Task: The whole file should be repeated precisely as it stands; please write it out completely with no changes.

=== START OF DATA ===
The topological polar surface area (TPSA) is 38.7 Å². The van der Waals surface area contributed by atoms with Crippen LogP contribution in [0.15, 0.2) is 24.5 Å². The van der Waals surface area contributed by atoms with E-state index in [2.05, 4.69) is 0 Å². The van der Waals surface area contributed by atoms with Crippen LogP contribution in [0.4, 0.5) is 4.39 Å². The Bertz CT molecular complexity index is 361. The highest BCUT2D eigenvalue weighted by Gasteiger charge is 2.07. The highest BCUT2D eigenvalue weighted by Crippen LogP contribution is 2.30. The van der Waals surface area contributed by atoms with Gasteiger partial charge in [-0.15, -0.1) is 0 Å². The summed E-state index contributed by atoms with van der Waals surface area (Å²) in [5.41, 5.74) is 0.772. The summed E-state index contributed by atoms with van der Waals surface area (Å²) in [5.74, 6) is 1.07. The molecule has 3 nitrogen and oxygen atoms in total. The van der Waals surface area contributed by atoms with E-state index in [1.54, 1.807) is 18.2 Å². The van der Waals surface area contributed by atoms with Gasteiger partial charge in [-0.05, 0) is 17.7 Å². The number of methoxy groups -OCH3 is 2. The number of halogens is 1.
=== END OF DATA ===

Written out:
The topological polar surface area (TPSA) is 38.7 Å². The van der Waals surface area contributed by atoms with Crippen LogP contribution in [0.15, 0.2) is 24.5 Å². The van der Waals surface area contributed by atoms with E-state index in [2.05, 4.69) is 0 Å². The van der Waals surface area contributed by atoms with Crippen LogP contribution in [0.4, 0.5) is 4.39 Å². The Bertz CT molecular complexity index is 361. The highest BCUT2D eigenvalue weighted by Gasteiger charge is 2.07. The highest BCUT2D eigenvalue weighted by Crippen LogP contribution is 2.30. The van der Waals surface area contributed by atoms with Gasteiger partial charge in [-0.15, -0.1) is 0 Å². The summed E-state index contributed by atoms with van der Waals surface area (Å²) in [5.41, 5.74) is 0.772. The summed E-state index contributed by atoms with van der Waals surface area (Å²) in [5.74, 6) is 1.07. The molecule has 3 nitrogen and oxygen atoms in total. The van der Waals surface area contributed by atoms with E-state index in [1.54, 1.807) is 18.2 Å². The van der Waals surface area contributed by atoms with Gasteiger partial charge in [-0.05, 0) is 17.7 Å². The number of methoxy groups -OCH3 is 2. The number of halogens is 1.